In a photographically engineered footsie scenario, another foot stands at an interesting angle to this slippered matron’s foot. An expansive curve forms between the legs. This other limb, grasps between its big toe and adjoining toes, a bright cobalt blue, albeit dusty, Hawai [rubber] chappal and the leg is clad in grey denim which has visible creases of wear. I assume by the stance of the leg and the shape of toes that the wearer is male. The floor in the foreground is also grey and so is the side of the blue chappal. As the eye moves up the leg, the contrast diminishes and the leg almost merges with the grey colour of the floor which has now receded into the background. In between these two legs of opposite sexes, placed together on this journey, that form a veeish curve, there lies something that looks like a black bag. It could be dark grey but actually looks like a lump of something solid and weighty. It is identified as a bag through its metallic accessories of zip and a ring that probably holds the strap. Other details are fuzzy, at least on the computer they appear so.

What can such an image and the others before it  tell us? Aside from the esoteric idea of looking at the world around us with a sense of wonder but without judgement, at another level what are these Metro-tales really narrating? It’s actually hard to describe the images in words because Aditya has chosen very obscure ways of depicting signs of social change and behaviour patterns where so much westernisation has percolated through the various strata of society, noted through dress-codes and more.

An almost obese Buddhist monk, eyes closed, one hand placed on each knee, is wearing sleeveless saffron and maroon robes. The white head phones inside his ears could belong to an i-pod or i-phone, but is he listening to music or meditating on this crowded train? Another man sleeps, and there are tired-looking travellers who choose not to take a nap, someone fiddling with his cell phone, someone talking on one. And, a lone man, in what seems like an empty compartment, who looks as if he has lost his way in life.  The prize shot is one taken between colourful bandwallahs, en route to a wedding or on their way back, one of them asleep and another anxiously posing. Is that a selfie?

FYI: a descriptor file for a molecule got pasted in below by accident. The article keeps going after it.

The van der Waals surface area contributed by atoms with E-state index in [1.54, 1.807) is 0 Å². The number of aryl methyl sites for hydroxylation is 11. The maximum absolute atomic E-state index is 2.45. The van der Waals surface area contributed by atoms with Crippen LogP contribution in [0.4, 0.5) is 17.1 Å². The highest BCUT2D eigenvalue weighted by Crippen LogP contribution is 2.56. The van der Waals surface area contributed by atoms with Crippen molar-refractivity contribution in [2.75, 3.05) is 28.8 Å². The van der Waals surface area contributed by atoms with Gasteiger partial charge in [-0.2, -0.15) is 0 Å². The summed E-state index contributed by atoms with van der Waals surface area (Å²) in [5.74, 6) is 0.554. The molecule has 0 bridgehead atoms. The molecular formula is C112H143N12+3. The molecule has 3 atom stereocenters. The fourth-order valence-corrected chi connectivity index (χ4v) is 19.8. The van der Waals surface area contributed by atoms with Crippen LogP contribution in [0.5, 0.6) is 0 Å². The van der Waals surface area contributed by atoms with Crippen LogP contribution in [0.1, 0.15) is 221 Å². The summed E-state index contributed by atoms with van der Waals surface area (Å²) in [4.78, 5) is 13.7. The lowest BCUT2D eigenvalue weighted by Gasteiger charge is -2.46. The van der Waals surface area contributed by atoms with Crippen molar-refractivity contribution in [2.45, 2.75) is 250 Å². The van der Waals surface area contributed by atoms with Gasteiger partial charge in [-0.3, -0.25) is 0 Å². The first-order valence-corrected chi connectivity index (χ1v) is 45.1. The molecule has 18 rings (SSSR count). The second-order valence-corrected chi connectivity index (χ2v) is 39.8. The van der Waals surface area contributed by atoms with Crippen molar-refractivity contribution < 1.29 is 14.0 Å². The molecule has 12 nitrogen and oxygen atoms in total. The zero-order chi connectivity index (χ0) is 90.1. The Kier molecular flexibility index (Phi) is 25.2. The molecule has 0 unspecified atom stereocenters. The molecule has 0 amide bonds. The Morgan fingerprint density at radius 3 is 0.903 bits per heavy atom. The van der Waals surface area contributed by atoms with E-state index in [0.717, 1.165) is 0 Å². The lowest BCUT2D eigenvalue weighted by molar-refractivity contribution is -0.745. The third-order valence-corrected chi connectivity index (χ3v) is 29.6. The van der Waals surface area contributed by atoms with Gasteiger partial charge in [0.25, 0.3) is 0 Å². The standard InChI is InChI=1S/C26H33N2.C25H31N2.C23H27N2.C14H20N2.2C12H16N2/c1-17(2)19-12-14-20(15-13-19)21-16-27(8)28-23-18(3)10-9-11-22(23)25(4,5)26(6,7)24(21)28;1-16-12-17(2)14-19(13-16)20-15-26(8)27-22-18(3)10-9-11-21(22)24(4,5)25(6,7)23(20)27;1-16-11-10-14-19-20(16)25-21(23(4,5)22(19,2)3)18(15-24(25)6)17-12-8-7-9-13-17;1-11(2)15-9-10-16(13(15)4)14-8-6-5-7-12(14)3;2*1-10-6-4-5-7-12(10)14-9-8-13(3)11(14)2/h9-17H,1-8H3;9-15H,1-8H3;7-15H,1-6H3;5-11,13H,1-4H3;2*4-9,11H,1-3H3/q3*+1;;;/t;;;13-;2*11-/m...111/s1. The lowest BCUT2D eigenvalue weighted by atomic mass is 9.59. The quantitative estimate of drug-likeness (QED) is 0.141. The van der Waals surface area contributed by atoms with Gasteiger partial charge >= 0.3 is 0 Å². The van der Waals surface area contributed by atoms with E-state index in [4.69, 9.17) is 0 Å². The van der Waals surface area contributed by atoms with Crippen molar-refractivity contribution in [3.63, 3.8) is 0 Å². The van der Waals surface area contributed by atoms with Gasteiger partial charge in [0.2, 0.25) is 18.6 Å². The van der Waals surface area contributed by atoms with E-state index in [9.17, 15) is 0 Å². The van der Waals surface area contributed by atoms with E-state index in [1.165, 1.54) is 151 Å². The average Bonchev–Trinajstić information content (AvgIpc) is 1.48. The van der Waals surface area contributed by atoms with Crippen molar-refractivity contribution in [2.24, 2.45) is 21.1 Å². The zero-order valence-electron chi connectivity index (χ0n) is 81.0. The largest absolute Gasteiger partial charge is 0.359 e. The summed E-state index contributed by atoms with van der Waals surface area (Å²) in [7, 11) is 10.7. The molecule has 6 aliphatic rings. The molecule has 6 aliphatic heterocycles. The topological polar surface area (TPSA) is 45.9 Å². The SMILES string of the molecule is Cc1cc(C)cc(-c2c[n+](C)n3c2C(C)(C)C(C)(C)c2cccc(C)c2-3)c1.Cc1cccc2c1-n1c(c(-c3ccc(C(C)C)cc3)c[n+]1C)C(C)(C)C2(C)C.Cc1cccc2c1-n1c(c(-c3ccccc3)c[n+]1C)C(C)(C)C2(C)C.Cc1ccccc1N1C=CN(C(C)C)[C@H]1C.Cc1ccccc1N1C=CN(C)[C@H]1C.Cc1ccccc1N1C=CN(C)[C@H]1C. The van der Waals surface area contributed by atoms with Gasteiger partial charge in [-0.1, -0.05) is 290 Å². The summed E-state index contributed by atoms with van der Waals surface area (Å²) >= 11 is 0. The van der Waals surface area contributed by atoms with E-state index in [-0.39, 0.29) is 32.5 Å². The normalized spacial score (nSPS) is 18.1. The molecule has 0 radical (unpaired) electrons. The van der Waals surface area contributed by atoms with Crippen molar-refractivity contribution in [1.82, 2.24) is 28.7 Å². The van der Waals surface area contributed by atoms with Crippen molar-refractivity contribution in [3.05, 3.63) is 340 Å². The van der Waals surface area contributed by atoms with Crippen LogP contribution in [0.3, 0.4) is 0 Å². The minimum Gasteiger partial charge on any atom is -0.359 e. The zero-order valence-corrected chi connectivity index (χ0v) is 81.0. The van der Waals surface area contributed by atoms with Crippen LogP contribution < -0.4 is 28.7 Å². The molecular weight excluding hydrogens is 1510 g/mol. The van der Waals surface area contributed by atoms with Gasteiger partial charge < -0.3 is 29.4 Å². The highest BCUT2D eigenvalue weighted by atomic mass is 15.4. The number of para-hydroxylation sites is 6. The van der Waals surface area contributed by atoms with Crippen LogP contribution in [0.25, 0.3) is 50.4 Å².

Tell-tales of everyday life depicting the angst of a chaotic society undergoing change both social and economic, peppered with photographic humour of quirky shots featuring of only shoes and various patterns, in stripes and checks on shirts and trousers of male attire, on the metro. Not to forget blue-jean clad legs in rubber slippers, feet propped up on the steel pillar in front of the seat they occupied, bringing forth the question: would one not see this lack of civic sense, on public transport, anywhere else in the world?

It’s a subtle commentary, but that is what is so special about these images. They reveal, in a way, that it is your perception, drawn from your experience and understanding of the world that determines what you see. The photographer takes you on a journey of self-exploration, through the curiosity of your own questioning mind, beyond the obvious, to form an insightful picture of that moment frozen in time. The images capture within their ambit a slice of life where, paraphrasing William Blake, we can see a whole world in the unusual perspective of Aditya Dhawan’s lens.